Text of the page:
Lawmaker withdraws anti-porn bill, citing ‘dubious origins’
PROVIDENCE, R.I. (AP) — A proposal that would have required a filter for online pornography that could be lifted with a $20 fee was withdrawn Tuesday by a lawmaker who cited its “dubious origins.”
Sen. Frank Ciccone said he pulled the bill after The Associated Press reported Monday that the legislation had been pushed around the country by a man with a history of outlandish lawsuits including one trying to marry his computer as a statement against gay marriage.
The measure, pushed in statehouses across the country by a group led by Chris Sevier, has been described as the Elizabeth Smart Law after the teenager kidnapped from her Utah home in 2002.
Ciccone, a Democrat who represents Providence, said he made the decision after the AP reported that Smart, now a child safety advocate, had sent a cease-and-desist letter to backers of the bill and “was in no way involved with this legislation.” He said he felt misled by the group pushing the bill.
“But not only me. I assume there’s quite a few other people,” he said, adding he assumes lawmakers in other states also will pull their bills. “A lot of us had misinformation.”
The legislation had drawn criticism from groups including the American Civil Liberties Union and the National Center on Sexual Exploitation, an anti-pornography advocacy group. The center demanded last year that Sevier stop claiming it supported his work.
The Electronic Frontier Foundation, which opposes the idea, has tracked about two dozen similar bills in 18 state legislatures, none of which has passed.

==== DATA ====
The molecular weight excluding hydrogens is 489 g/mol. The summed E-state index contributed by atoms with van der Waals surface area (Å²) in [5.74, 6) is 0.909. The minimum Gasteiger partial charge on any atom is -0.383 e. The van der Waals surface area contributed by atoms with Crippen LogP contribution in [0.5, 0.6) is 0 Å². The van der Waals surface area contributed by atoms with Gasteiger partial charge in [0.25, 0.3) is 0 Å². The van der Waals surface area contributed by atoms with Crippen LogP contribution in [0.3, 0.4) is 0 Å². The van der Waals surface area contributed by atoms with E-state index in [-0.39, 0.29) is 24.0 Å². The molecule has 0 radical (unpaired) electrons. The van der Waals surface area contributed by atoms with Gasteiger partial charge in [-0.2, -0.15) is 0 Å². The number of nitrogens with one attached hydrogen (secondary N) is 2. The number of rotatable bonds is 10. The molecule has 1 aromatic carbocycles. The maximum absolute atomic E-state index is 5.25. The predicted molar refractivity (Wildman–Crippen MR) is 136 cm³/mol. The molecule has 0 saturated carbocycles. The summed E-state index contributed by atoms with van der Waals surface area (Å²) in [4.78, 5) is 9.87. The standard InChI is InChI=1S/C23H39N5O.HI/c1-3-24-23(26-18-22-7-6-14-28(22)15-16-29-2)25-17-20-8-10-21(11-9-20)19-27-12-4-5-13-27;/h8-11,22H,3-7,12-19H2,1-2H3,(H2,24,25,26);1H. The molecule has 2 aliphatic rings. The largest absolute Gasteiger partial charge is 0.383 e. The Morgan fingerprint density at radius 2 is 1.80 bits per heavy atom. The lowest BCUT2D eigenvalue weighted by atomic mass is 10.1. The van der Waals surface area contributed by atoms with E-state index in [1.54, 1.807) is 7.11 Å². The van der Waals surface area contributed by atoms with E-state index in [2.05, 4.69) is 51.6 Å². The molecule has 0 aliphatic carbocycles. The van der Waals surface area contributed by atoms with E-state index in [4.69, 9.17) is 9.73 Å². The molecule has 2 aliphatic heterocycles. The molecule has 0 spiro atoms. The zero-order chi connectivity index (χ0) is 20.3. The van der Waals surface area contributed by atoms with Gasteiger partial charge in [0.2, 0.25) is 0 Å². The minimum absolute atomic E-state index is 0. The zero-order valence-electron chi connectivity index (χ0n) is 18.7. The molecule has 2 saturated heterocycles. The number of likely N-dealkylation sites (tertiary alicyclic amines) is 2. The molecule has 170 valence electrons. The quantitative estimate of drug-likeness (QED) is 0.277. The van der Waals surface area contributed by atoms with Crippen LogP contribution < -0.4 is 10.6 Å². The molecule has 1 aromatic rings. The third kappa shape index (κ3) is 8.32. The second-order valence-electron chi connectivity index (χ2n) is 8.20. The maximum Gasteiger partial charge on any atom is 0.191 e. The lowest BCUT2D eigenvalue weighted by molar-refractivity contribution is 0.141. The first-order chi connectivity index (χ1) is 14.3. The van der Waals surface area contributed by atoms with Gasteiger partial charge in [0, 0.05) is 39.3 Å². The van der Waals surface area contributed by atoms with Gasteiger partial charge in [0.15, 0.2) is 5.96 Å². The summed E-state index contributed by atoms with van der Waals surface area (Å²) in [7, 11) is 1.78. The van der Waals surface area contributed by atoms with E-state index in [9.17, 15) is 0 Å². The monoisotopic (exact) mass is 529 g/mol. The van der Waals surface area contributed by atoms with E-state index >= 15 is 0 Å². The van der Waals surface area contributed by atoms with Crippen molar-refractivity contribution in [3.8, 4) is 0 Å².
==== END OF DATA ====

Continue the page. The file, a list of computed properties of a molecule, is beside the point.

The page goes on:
Sevier and supporters say the bill would protect children and others by making pornography and sites that allow human trafficking more difficult to access.
Sevier said he chose Smart’s name because she has spoken about the negative effects of pornography, including that pornography during her captivity “made my living hell worse.”
After being told by the AP that Smart’s lawyer was sending a cease-and-desist letter, Sevier said the name Elizabeth Smart Law was an “offhand name” given to the legislation by lawmakers. The bill also was promoted as the Human Trafficking and Child Exploitation Prevention Act.
“Obviously, we’re not trying to hurt Elizabeth Smart, for God’s sake,” Sevier said. “We don’t really care what it’s called. We just want it to pass. And we’re going to see to it that it passes, and the law is on our side.”
Smart’s new book, “When There’s Hope: Healing, Moving Forward, and Never Giving Up,” which addresses her nine-month abduction ordeal and stories of others who have survived adversity, was released Tuesday.
A federal judge in Utah on March 16 threw out a lawsuit from Sevier that targeted gay marriage by arguing he should be able to marry his laptop. Similar lawsuits in Texas, Tennessee, South Carolina and Kentucky have been dismissed.
Sevier was sentenced to probation after being found guilty in 2014 of harassment threats against country singer John Rich. Sevier previously told the AP he didn’t do anything wrong and the case came after lawsuits between the men.
The bills differ in some details but generally include requiring internet service providers, or those who sell internet-capable devices, to install filters that screen out obscene material or sites that facilitate prostitution. The blocking can be lifted with a $20 payment. Republicans and Democrats have sponsored it.
The Electronic Frontier Foundation and the American Civil Liberties Union say the idea is unconstitutional, including because it would install onto everyone’s computer a censorship filter that would screen out lawful content.
Before withdrawing the measure, Ciccone had said he sponsored it because children “have easy access to materials that no child should be viewing, such as pornography and other highly offensive or disturbing material.”
A Rhode Island Senate spokesman, Greg Pare, had called it “a national bill” modeled after one in New Jersey, where similar legislation has not been voted on.
Pare cited the HumanTraffickingPreventionAct.com website that Sevier is behind, which says at the top the act is “referred to as the Elizabeth Smart Law.” A spokesman for Smart said she has nothing to do with it and there was “no authorization to use her name.”
Sevier has said he met with Smart’s father and “he knows about it.”
Smart’s spokesman said her father met with a group pushing the idea but suggested she send the letter.